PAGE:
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#1 darek9576  Icon User is online

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List comprehension

Posted 05 August 2012 - 01:21 PM

Lets say we have the piece of code:

lst = ["asd","sdf","asdaaaa"]
lst = [x.capitalize() for x in lst]

Now, my question is regarding the inner working of list comprehensions. Does python create a new list and put i back to lst when the second statement is executed or it is being smart and efficient and is working on the old one.

Thanks
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Replies To: List comprehension

#2 sepp2k  Icon User is offline

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Re: List comprehension

Posted 05 August 2012 - 01:33 PM

It creates a new one.

PS:

My first instinct was to say that this optimization would be quite hard to do correctly for cases that aren't as trivial as your example because it would be hard for Python to proof that the reference that's currently being reassigned is the only reference to the list you're iterating over. But on second thought that's not actually true. Since (C-)Python is reference counted, that could be checked pretty easily.

That said it'd still be a pretty specific optimization and would probably not even safe that much time. So it probably wouldn't be worth it.

Either way Python doesn't do it.
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#3 Lemur  Icon User is offline

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Re: List comprehension

Posted 05 August 2012 - 02:14 PM

The reason Python tends to do that is that it follows a slight functional lean. The reasoning behind it is that data should stay pure. In this case you would have potentially clobbered the original data and it could make some nasty messes if a wrench finds its way in.

I'm always inclined to keep things on the functional side when it comes to mapping an array like this, otherwise you're bound to end up in debug limbo.
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#4 sepp2k  Icon User is offline

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Re: List comprehension

Posted 05 August 2012 - 02:38 PM

View PostLemur, on 05 August 2012 - 11:14 PM, said:

The reason Python tends to do that is that it follows a slight functional lean. The reasoning behind it is that data should stay pure. In this case you would have potentially clobbered the original data and it could make some nasty messes if a wrench finds its way in.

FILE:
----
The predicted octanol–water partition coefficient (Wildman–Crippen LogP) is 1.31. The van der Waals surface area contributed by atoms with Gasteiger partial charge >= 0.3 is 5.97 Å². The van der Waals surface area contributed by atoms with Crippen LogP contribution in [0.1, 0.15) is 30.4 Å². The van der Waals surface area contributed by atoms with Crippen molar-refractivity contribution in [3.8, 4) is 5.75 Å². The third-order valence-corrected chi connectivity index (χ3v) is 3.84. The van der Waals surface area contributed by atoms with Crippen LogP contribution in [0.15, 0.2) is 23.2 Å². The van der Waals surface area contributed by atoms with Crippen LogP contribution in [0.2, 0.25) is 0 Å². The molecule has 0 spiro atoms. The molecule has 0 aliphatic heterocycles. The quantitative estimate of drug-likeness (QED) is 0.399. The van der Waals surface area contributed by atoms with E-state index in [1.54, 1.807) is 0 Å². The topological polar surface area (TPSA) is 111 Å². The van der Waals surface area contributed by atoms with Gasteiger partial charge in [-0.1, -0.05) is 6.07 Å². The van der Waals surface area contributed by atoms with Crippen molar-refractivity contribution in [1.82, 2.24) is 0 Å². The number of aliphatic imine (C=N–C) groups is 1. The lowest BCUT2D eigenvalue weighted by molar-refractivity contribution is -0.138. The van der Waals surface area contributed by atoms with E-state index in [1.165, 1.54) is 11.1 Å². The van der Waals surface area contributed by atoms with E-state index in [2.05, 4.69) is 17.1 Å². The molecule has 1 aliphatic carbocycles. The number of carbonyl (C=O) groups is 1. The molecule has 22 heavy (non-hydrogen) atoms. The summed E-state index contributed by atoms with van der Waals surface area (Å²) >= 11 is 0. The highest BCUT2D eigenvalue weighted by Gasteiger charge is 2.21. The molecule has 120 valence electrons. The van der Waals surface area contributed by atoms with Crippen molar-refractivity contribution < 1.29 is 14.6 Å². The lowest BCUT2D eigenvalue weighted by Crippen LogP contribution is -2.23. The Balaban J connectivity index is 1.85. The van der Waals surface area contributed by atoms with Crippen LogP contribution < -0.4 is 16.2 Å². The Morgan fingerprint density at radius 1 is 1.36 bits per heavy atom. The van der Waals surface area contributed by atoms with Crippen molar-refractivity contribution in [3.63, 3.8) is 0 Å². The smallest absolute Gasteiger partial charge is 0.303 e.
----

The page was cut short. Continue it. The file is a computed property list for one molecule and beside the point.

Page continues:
What? No. The whole point of the proposed optimization was that it wouldn't change the semantics of the code at all because the old value of lst is no longer accessible and can thus be safely overridden.

If Python did do this optimization, there'd be no downside in regards to safety or debugability.

Note that some languages that are way more functional in nature than Python, do perform this kind of optimization a lot. If you want to write functional code and still have excellent performance, you actually need this kind of optimization. For example the Data.Vector datatype in Haskell heavily relies on stream fusion (which is basically a more general of what we're talking about here) for its performance.

This post has been edited by sepp2k: 03 December 2012 - 02:24 PM

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#5 sepp2k  Icon User is offline

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Re: List comprehension

Posted 05 August 2012 - 03:01 PM

Okay, the above might have come out a bit less coherent than I intended, so let me try to restate in a more organized fashion:

In functional languages you rely heavily on immutable data structures. However some things are simply impossible to implement efficiently if every modification of a list or array requires you to copy the whole thing.

In Python that's not a problem because in the cases where it is a problem, you can simply rewrite the code to use mutation. Python lists are perfectly mutable after all. Of course that's not at all necessary in the OP's example, but in general there are cases where you'd want to use mutation in Python and in those cases doing so would be perfectly Pythonic.

However the situation is different in languages that have more than just a slight functional lean (as you put it quite nicely ;-) ). In those languages mutation is more heavily discouraged (or in some cases simply not allowed). Also many statically typed functional languages actually have a heavier focus on performance than Python does. So those languages need a way to take code written in a functional style (i.e. without mutation) and still make it run with an acceptable speed (preferably as fast as the equivalent imperative code would run).

That's where optimization techniques like the one the OP asked about come into play. If we want functional code to run as fast as imperative code, we need optimizations that take code that would normally create a lot of copies and turn it into code that only creates few copies (or none at all).

So saying that that kind of optimization runs counter to the functional style is not accurate. The opposite is the case: the more functional a language is, the more it needs that kind of optimization.

Of course as far as Python is concerned the situation still is simply as I said: Python doesn't do this kind of optimization - nor does it really need to.

This post has been edited by sepp2k: 03 December 2012 - 02:26 PM

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